U.S. Bishops Defend Inclusion Of Women's Ordination In Church Crimes List

U.S. Bishops Defend Inclusion Of Women's Ordination In Church Crimes List

By Daniel Burke and Richard Allen
Religion News Service

WASHINGTON (RNS) U.S. Catholic bishops on Thursday (July 15) defended the Vatican's decision to include the ordination of women with the sexual abuse of children in a long-awaited revision of the church's most serious crimes.

The new rules, which bring together years worth of ad-hoc reforms, had been eagerly anticipated by victims' advocates, who had hoped for tougher sanctions against predator priests and the bishops who protect them.

But many victims' advocates said the reforms don't go far enough, and supporters of women in the church said they go too far.

For the first time, the "attempted ordination" of women as Roman Catholic priests will be considered a "delicta graviora," the church's most serious category of crimes. Women will face automatic excommunication, and participating priests could be booted from the priesthood.

The Vatican is not implying that ordaining women and the sexual abuse of children are equivalent offenses, said Monsignor Charles Scicluna, the Vatican's chief prosecutor in punishing clergy for the Congregation for the Doctrine of the Faith.

"There are two types of `delicta graviora': those concerning the celebration of sacraments, and those concerning morals," Scicluna told reporters at the Vatican. "The two types are essentially different, and their gravity is on different levels."

Still, some Catholics said it was a public relations mistake to include women's ordination into a document that was expected to focus on sex abuse.

"Sometimes you wonder what they are thinking," said Sister Christine Schenk, executive director of Cleveland-based group FutureChurch, which advocates for increased lay leadership in the Catholic Church.

"This is apples and oranges. The phenomenon of women wanting to serve God does not belong in same category as priests abusing children. I am frankly stunned."

But two key U.S. bishops rejected such criticism, saying the Vatican is making its priorities clear: protecting children and the sanctity of Catholic sacraments.

"The church is making a very clear statement that this kind of misconduct (the sexual abuse of children) is not just about violating a civil law, but relates to core values of our faith and worship," said Bishop Blase Cupich of Spokane, Wash., chairman of the bishops' abuse prevention committee.

Washington Archbishop Donald Wuerl, chairman of the bishops' doctrine committee, said the rules make an important distinction between "structural" crimes, such as attempting to ordain women, and moral crimes, such as abusing children.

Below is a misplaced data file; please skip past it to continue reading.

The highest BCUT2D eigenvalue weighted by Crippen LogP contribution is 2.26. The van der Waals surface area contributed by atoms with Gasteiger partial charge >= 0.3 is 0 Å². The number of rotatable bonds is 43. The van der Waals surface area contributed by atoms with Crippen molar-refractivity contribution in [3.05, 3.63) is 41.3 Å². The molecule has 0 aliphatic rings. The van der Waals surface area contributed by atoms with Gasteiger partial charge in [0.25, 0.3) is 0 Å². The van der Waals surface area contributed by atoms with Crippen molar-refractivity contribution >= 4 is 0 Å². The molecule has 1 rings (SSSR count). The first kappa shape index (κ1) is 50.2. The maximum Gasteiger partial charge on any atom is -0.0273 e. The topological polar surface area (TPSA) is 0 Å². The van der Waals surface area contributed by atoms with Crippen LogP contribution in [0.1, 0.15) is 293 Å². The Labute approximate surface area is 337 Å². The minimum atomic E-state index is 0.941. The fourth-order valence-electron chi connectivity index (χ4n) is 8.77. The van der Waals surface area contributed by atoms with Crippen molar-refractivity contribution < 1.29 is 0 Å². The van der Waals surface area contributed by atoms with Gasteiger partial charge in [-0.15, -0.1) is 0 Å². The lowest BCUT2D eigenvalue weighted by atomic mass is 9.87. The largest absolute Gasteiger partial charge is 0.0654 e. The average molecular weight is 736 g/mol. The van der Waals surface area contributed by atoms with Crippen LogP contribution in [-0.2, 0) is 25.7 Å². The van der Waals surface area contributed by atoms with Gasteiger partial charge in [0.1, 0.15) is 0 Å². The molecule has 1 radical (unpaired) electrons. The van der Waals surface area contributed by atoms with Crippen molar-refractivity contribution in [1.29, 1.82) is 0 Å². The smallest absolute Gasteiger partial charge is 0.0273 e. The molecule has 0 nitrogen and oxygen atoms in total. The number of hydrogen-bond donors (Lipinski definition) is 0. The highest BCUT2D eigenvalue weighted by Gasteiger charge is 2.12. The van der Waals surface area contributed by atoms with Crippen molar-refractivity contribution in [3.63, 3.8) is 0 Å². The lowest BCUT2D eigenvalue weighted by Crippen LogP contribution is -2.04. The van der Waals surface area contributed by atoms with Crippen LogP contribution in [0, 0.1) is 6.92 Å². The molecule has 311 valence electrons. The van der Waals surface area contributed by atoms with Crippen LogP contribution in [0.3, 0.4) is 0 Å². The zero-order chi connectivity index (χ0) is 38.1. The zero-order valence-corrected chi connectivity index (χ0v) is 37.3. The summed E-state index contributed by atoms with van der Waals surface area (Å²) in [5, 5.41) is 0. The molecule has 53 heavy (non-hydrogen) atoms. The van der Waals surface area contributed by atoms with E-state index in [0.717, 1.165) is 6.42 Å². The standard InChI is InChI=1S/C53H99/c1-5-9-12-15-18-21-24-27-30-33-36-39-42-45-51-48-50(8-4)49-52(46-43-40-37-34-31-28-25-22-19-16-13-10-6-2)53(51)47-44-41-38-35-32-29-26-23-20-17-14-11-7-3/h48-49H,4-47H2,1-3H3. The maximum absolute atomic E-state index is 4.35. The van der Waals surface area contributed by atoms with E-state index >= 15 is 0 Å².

And while "`women have had an essential role in the life of the church," Wuerl said the sacraments--including ordination--are so integral to the church that violating them requires a strong response.The church's "long and constant teaching" reserves the priesthood for men, he said.

Wuerl said Catholic leaders must work to tell people that the Vatican does not equates the molestation of children with women seeking to become priests.

"It's going to be hard to keep these things separate if you mix them up," he said. "And so, what we're doing is trying to address them one at a time."

As part of the most significant overhaul of canon law in nine years, church officials increased the statute of limitations on abuse cases from 10 years to 20 beyond the victim's 18th birthday, with possible extensions for victims who come forward later in life.

In addition, the abuse of a "developmentally disabled" adult would be treated the same as the abuse of a minor, and the possession or distribution of child pornography was added as an official crime against church law.

"This gives a signal that we are very, very serious in our commitment to promote safe environments and to offer an adequate response to abuse," Scicluna said. "If more changes are needed, they will be made."

But David Clohessy, director of SNAP, the Survivors Network of those Abused by Priests, dismissed the rules as mere "window dressing" because they do not punish bishops who protected or transferred known abusers.

"Tweaking existing church policies won't have real impact on bishops' behavior and won't make the changes that kids need to be safe," he said.

In April, the Vatican had urged "collaboration with the civil authorities" in reporting abuse cases, but a global patchwork of different civil laws resulted in uneven reporting. The new document includes no mandate to notify authorities.

The publication of the new laws is the latest move by the Vatican to regain control of the scandal that first erupted in the U.S. in 2002 and then resurfaced earlier this year across Europe and parts of South America.

The Vatican initially blamed the scandal on excessive media scrutiny--Benedict initially dismissed "the petty gossip of dominant opinion"--but in recent months, the pope has turned inward, bemoaning the "the sins of the church" and last month begged forgiveness from God for crimes committed by priests.

(Richard Allen reported from Vatican City; Daniel Burke reported from Washington.)

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